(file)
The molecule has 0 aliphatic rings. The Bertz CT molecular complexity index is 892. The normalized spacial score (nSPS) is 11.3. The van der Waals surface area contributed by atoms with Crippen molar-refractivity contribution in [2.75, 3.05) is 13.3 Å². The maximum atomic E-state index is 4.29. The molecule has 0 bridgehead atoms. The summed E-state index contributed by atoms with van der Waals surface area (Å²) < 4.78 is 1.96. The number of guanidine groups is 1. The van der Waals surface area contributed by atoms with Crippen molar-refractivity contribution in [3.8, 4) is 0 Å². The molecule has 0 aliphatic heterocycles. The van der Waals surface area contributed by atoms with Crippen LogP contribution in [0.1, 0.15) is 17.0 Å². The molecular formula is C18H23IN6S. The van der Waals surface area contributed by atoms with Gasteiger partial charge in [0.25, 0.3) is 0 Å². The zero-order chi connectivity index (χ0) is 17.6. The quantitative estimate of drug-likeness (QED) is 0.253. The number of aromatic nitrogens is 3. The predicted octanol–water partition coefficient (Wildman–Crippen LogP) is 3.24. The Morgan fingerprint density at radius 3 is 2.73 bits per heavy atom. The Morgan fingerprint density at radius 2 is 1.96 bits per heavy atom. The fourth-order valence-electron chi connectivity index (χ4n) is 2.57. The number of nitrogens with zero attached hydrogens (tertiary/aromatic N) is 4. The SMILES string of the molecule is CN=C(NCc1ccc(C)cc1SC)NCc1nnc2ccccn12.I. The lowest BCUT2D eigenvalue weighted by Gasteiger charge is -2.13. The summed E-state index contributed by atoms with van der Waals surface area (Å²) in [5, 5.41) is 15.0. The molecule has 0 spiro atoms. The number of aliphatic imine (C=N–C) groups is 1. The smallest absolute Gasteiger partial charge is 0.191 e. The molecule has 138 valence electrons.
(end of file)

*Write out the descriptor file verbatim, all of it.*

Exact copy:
The molecule has 0 aliphatic rings. The Bertz CT molecular complexity index is 892. The normalized spacial score (nSPS) is 11.3. The van der Waals surface area contributed by atoms with Crippen molar-refractivity contribution in [2.75, 3.05) is 13.3 Å². The maximum atomic E-state index is 4.29. The molecule has 0 bridgehead atoms. The summed E-state index contributed by atoms with van der Waals surface area (Å²) < 4.78 is 1.96. The number of guanidine groups is 1. The van der Waals surface area contributed by atoms with Crippen molar-refractivity contribution in [3.8, 4) is 0 Å². The molecule has 0 aliphatic heterocycles. The van der Waals surface area contributed by atoms with Crippen LogP contribution in [0.1, 0.15) is 17.0 Å². The molecular formula is C18H23IN6S. The van der Waals surface area contributed by atoms with Gasteiger partial charge in [0.25, 0.3) is 0 Å². The zero-order chi connectivity index (χ0) is 17.6. The quantitative estimate of drug-likeness (QED) is 0.253. The number of aromatic nitrogens is 3. The predicted octanol–water partition coefficient (Wildman–Crippen LogP) is 3.24. The Morgan fingerprint density at radius 3 is 2.73 bits per heavy atom. The Morgan fingerprint density at radius 2 is 1.96 bits per heavy atom. The fourth-order valence-electron chi connectivity index (χ4n) is 2.57. The number of nitrogens with zero attached hydrogens (tertiary/aromatic N) is 4. The SMILES string of the molecule is CN=C(NCc1ccc(C)cc1SC)NCc1nnc2ccccn12.I. The lowest BCUT2D eigenvalue weighted by Gasteiger charge is -2.13. The summed E-state index contributed by atoms with van der Waals surface area (Å²) in [5, 5.41) is 15.0. The molecule has 0 spiro atoms. The number of aliphatic imine (C=N–C) groups is 1. The smallest absolute Gasteiger partial charge is 0.191 e. The molecule has 138 valence electrons.